University here I come! The impact of social cash transfers

William Lifa is a 19-year-old boy from M’bawa Village in Balaka. He’s a happy boy, with a contagious smile. He also has a lot to smile about. He was lucky enough to get a visit from The Minister of Gender, Mary Navicha who came to congratulate him on his selection to University after passing his Malawi Secondary Certificate of Education (MSCE) examinations with 10 points.

E-payments: Ensuring timely and efficient social cash transfers

lina Daniel is a bubbly 38-year-old mother. She resides in Mb’awa village in Balaka district with her husband and four children. Alina’s husband is disabled, and she weaves mats for sale as the family’s main source of income. In fact, outside their home there are plenty of mats that are visible. The opportunity to start the mats business was made possible when the family was put on the Social Cash Transfer Programme in 2014.

More uniforms, more children in school

Rosena Chakwathu is a health surveillance assistant at Nsanje District Hospital in southern Malawi. She provides health services to under-five children in villages around the hospital. Rosena has worked in Nsanje for 27 years. She has been trained to support the delivery of development programmes, including the SCTP. Rosena believes that one of the biggest challenges in the district is children dropping out of school.

Supporting households affected by floods with cash transfers

One, two, three, four. She counts the MK2,000 notes from her envelope. She pauses, shakes her head and lifts her chin slightly. She puts the money back in her envelope, grabs her walking stick and starts to leave as her face breaks into a huge smile, relief drawn all over it. This is Steria Tomas, from T/A Mwambo in Zomba district. She is aged 70 and is one of the victims of the March 2019 floods which displaced 86,976 households and killed at least 56 people across 15 affected districts.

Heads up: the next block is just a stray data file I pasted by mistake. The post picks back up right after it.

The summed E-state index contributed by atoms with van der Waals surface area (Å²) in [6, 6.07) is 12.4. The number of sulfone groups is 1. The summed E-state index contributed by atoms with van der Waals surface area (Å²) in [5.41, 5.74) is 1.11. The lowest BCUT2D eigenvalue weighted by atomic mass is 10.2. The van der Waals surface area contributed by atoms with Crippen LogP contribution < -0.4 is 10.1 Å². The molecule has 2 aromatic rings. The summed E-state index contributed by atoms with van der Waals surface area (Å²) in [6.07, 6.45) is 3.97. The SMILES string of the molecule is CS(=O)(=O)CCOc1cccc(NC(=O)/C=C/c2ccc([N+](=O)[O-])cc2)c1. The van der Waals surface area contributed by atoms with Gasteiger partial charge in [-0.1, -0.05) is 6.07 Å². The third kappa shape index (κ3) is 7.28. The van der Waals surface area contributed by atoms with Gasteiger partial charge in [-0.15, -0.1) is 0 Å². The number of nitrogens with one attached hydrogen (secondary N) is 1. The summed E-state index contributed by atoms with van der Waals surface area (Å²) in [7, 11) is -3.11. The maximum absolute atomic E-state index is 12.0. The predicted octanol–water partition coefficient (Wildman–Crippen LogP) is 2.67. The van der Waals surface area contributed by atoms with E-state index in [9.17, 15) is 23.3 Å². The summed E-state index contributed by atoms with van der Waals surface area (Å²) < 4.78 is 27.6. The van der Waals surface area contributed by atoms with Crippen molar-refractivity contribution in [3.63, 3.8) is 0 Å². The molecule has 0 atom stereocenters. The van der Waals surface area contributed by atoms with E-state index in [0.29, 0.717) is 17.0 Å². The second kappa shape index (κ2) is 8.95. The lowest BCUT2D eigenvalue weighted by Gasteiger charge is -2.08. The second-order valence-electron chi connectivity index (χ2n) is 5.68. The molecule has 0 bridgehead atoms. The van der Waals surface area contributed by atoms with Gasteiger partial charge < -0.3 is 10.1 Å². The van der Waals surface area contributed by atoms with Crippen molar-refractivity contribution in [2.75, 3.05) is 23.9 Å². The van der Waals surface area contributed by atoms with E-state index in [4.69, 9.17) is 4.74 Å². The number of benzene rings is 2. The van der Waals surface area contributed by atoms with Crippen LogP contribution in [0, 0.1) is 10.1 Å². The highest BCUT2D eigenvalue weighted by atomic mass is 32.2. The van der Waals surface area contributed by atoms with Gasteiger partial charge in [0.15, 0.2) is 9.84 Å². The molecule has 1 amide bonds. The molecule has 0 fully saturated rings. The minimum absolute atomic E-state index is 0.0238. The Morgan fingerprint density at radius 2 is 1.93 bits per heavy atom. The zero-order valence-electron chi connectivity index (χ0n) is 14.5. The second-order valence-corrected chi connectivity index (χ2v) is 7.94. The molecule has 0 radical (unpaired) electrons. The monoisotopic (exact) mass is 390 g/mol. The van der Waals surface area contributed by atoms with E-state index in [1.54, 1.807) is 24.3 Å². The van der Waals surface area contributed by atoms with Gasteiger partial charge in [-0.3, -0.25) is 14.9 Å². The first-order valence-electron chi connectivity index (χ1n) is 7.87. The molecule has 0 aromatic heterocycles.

Cash transfers during the lean season to improve child nutrition

It’s the middle of the rainy season in Malawi. The countryside is green and many households are happy to see better rainfall than last year. However, the effects of last year’s poor harvest are still being felt. Many families in Nankumba village in Mangochi district do not have enough food to feed their children. One of these families is Cecilia Martin’s. Food insecurity has led to her one-and-a-half-year-old baby girl, Viola, to suffer from severe malnutrition.

Providing emergency assistance through cash transfers

Mwandida Kazembe has one job: ensuring her four children have enough to eat. It’s not an easy task. The family has struggled since her husband’s death seven years ago. Farming is Mwandida’s only source of food; she grows maize on a small garden plot.

In a good year, she harvests five bags of maize, enough to feed her family for about five months. However, there haven’t been enough good years lately so she’s had to make do with just two or three bags each year. “The rain is unpredictable, it comes late or too little,” says Mwandida.